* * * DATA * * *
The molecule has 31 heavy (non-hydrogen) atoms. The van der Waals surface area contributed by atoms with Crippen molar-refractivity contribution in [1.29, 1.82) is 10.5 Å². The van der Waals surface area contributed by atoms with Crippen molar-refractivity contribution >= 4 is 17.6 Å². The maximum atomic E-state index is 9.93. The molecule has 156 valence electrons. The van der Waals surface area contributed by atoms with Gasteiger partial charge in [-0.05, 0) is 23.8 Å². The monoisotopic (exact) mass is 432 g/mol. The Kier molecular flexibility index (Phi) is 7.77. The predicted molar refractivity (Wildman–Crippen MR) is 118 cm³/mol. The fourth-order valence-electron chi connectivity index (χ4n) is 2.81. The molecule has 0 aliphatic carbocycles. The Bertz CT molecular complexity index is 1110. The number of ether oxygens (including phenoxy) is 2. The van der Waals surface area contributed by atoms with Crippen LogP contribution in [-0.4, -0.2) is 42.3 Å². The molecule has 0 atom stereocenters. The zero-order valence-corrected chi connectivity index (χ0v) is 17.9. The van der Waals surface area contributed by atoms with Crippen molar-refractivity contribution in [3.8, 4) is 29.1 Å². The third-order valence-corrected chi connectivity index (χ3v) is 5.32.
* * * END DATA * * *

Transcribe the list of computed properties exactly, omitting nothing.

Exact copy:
The molecule has 31 heavy (non-hydrogen) atoms. The van der Waals surface area contributed by atoms with Crippen molar-refractivity contribution in [1.29, 1.82) is 10.5 Å². The van der Waals surface area contributed by atoms with Crippen molar-refractivity contribution >= 4 is 17.6 Å². The maximum atomic E-state index is 9.93. The molecule has 156 valence electrons. The van der Waals surface area contributed by atoms with Gasteiger partial charge in [-0.05, 0) is 23.8 Å². The monoisotopic (exact) mass is 432 g/mol. The Kier molecular flexibility index (Phi) is 7.77. The predicted molar refractivity (Wildman–Crippen MR) is 118 cm³/mol. The fourth-order valence-electron chi connectivity index (χ4n) is 2.81. The molecule has 0 aliphatic carbocycles. The Bertz CT molecular complexity index is 1110. The number of ether oxygens (including phenoxy) is 2. The van der Waals surface area contributed by atoms with Crippen LogP contribution in [-0.4, -0.2) is 42.3 Å². The molecule has 0 atom stereocenters. The zero-order valence-corrected chi connectivity index (χ0v) is 17.9. The van der Waals surface area contributed by atoms with Crippen molar-refractivity contribution in [3.8, 4) is 29.1 Å². The third-order valence-corrected chi connectivity index (χ3v) is 5.32.